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September 6, 2019

Agriculture and food security were ActionAid’s entry points into climate change work. Over a dozen years ago, we began hearing from farmer partners across Africa and Asia about changing rainfall patterns, increasingly frequent floods and droughts, soil salinization due to sea level rise and ocean encroachment. For all of these farmers, these climate disruptions were making it more difficult for them to grow enough food to feed their communities and sell to the market.

So we have known for a long time that agriculture and climate change are deeply intertwined. The warming climate and resulting extreme weather threaten agriculture and food security globally. At the same time, the dominant model of industrial agriculture is a massive contributor to the global climate emergency, due largely to emissions from deforestation and factory farming. 

There is no solution to climate change that does not also address the problems with the industrial model of agriculture. 

We can’t survive climate change unless our agricultural systems become more resilient by embracing biodiversity and agroecology, moving away from a reliance on chemicals and other external inputs. And we can’t stop climate change without fundamentally transforming the agricultural model to work with nature instead of against it.

Most importantly, however, we won’t be able to make any of these changes if we see this as purely a technical challenge. Unless we ensure the human right to food, we will never achieve food security in the face of climate change. And without a climate justice approach that creates a just transition for farmers, workers, and rural communities, we will never be able to sufficiently reduce emissions from agriculture.

Food and Climate Change

Food security is already being negatively impacted by climate change, and the impacts are expected to become significantly more severe should warming increase past 1.5°C. Food production has received the bulk of the focus, as sea-level rise makes huge swaths of farmland unusable and increasing droughts and floods threaten harvests. But policies that only address food production will not be enough to address the threat of increased hunger from climate change. After all, the world produces more than enough food to feed everyone, yet still nearly 1 billion people are hungry.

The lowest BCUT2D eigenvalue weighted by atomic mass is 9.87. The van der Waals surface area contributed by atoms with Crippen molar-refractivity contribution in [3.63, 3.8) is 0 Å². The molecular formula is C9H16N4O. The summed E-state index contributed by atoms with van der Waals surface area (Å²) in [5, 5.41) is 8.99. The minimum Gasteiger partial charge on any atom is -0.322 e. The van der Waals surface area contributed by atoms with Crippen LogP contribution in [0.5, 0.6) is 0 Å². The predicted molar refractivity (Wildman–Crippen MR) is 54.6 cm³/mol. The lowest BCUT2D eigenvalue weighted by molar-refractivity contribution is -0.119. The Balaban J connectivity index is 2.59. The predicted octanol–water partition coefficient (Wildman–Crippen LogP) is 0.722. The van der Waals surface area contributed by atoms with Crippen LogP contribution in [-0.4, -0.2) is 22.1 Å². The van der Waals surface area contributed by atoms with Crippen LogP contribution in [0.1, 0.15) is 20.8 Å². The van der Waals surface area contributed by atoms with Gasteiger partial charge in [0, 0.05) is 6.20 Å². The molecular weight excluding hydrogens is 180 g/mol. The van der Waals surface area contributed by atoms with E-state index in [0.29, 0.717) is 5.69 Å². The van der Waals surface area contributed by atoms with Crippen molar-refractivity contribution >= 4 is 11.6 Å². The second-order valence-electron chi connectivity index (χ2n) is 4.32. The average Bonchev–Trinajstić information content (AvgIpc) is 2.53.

To really address hunger, governments must go beyond ensuring food production and recognize and actively support policies that ensure the human right to food. For many communities, particularly in developing countries, this means supporting their ability to produce their own food. Steps such as protecting land rights, measures to support women farmers and investing in the capacity of small family farmers are essential. These farmers are on the front lines of this climate emergency; they must also be at the forefront of responding to the crisis. 

Industrial Agriculture and Climate Change

The industrial agriculture system that dominates in the United States and other industrialized countries, and that is rapidly spreading around the world, must shift dramatically to a more sustainable production system. Not only is this system destroying the climate – it is also destroying the livelihoods of farmers, all for the sake of additional profits for big agribusiness companies. Addressing the climate impacts of industrial agriculture will be impossible without fixing the economic injustices built into the same system. 

More and more, family farmers are being forced to “get big or get out” while agribusiness consolidation has left them squeezed by increasingly powerful companies. For commodity crops, farmers are being paid less for their crops than what it costs to produce them. It’s no coincidence that bankruptcies are skyrocketing in farms this year. 

The transition to a sustainable, resilient food system in response to the climate crisis won’t be possible without the support of farmers and farmworkers themselves. And that support will never be forthcoming unless we address the huge inequities, abuses, and economic injustices in our current food system. A climate justice approach not only recognizes but embraces the need for a solution that addresses both crises. 

The Case for Climate Justice

A transition to more just and sustainable food system has to be part of any comprehensive plan to address the climate crisis.

Climate justice and human rights are clearly vital from a moral perspective, but they are also essential from a pragmatic perspective. Just as the industrial agri-food system continually fails to end widespread hunger despite an incredible scale of food production, an economy characterized by natural resource extraction will continue to exacerbate the climate crisis no matter how many decarbonization plans are put into place.

In agriculture as in everything else, climate change is a crisis of injustice, to both people and the planet, not just a problem of carbon emissions. Farmers and food producers – including food and farm workers – must be at the forefront of transitioning to a sustainable model of agriculture. Without the support of communities on the front lines, we will never have the power or the movement we need to transform the food and agriculture system for the better.